Table of Contents
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When you’re starting out in real estate, everyone tells you that an admin is your first hire. It’s in all the books, on all the podcasts and in just about every article you read.
When I started out, first in real estate and later as a content writer, it was after years as an administrative assistant then as a schoolteacher. There was nothing an admin could do for me that I couldn’t do myself, often faster, better and with one hand tied behind my back. (As you see, humility is not one of my gifts.)
I was a master at Canva, Wix, and a host of other platforms designed to get things done. When clients asked me to go all-in with Slack, Trello or Asana to integrate with their teams, I did so quickly and seamlessly. The idea of an admin didn’t enter into my thinking. What would I have them do? Wouldn’t it take me longer to get them trained up than to do it myself?
Do you know what I needed? Someone to clean my house. Someone to get the groceries. Someone to help my girls with their homework. Like most women in this country and around the world, the responsibility for childcare and homekeeping rested almost exclusively with me and not with my (now ex-)husband.
Having my home in order was and is integral to ensuring that everything else is taken care of professionally, at least for me. It helps me to ensure that the time I spent with my family is about more than a list of chores and errands. It allows me to be more present, especially in a work-from-home environment. It helps me to understand the tradeoffs I was previously making in time and energy.
Not for nothing, it also helped me employ some truly wonderful women who themselves needed jobs. My shopper is the mom of one of my daughter’s classmates and she has been a godsend during pandemic shortages. My housekeeper is like family, literally. She texts me on every holiday, brings gifts to my pets, and has been by my side through thick and thin.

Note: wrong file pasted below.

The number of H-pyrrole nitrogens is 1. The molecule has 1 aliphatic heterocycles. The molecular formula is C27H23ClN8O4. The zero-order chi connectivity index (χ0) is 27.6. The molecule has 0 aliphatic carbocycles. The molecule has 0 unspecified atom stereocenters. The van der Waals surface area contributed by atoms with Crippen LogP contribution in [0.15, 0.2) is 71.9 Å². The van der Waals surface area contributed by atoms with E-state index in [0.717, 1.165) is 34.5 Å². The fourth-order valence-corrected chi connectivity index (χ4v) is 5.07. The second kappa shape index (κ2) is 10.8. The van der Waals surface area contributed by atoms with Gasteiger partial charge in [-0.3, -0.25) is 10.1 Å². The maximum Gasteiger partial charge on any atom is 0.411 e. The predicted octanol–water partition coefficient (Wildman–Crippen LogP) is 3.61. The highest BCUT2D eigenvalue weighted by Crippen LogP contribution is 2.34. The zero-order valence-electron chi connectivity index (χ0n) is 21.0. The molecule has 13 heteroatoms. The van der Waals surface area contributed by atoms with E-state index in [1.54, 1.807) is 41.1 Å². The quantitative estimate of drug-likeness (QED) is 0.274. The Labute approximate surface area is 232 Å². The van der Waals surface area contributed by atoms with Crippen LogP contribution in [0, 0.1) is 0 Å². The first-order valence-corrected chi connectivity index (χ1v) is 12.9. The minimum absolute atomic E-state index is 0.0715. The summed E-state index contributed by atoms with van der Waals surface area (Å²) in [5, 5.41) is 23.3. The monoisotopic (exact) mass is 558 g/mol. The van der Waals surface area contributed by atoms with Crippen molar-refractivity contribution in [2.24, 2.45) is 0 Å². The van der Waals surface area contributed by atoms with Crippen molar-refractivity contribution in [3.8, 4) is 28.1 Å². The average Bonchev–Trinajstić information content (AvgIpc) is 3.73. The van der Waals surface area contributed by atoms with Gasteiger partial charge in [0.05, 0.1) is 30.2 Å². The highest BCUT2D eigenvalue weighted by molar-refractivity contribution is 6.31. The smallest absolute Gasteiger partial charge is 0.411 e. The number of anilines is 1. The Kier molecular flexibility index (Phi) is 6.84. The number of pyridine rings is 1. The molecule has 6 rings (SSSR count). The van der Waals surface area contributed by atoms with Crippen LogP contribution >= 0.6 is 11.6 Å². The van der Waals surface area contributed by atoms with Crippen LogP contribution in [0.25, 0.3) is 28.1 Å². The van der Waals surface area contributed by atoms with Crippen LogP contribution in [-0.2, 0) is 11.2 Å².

We are our own worst critics, and often we allow guilt (mom guilt is real, for one) to keep us from taking care of ourselves or our businesses properly or stifle growth due to an inability to let go of limiting beliefs.
Whether you’re just starting out as a real estate agent, you’re feeling a bit overwhelmed or burned out, or you are looking to add more leverage so that you can scale up, here are my best tips for women who are entrepreneurs and business owners.
I’ve put them in the form of permissions because sometimes we can’t let ourselves off the hook. We need a friend to do so instead. Let me be that friend for you.
1. It’s OK to put your personal priorities first
For me, organizing my household was top priority in getting my business running smoothly. It was the first step in helping me to create additional time that I could devote to my business while also helping to offset the “Mommy guilt” that I felt if things weren’t on track.
Your mileage may vary, and you may have very different priorities. You may need time in the great outdoors or time for a workout each day. You may have hobbies or interests that take up a lot of your bandwidth.
You’ll be happier and more fulfilled if you keep those priorities on deck while you’re building your business, but it might require you to outsource the things that you don’t want to spend precious free time on.
2. It’s OK to ask for help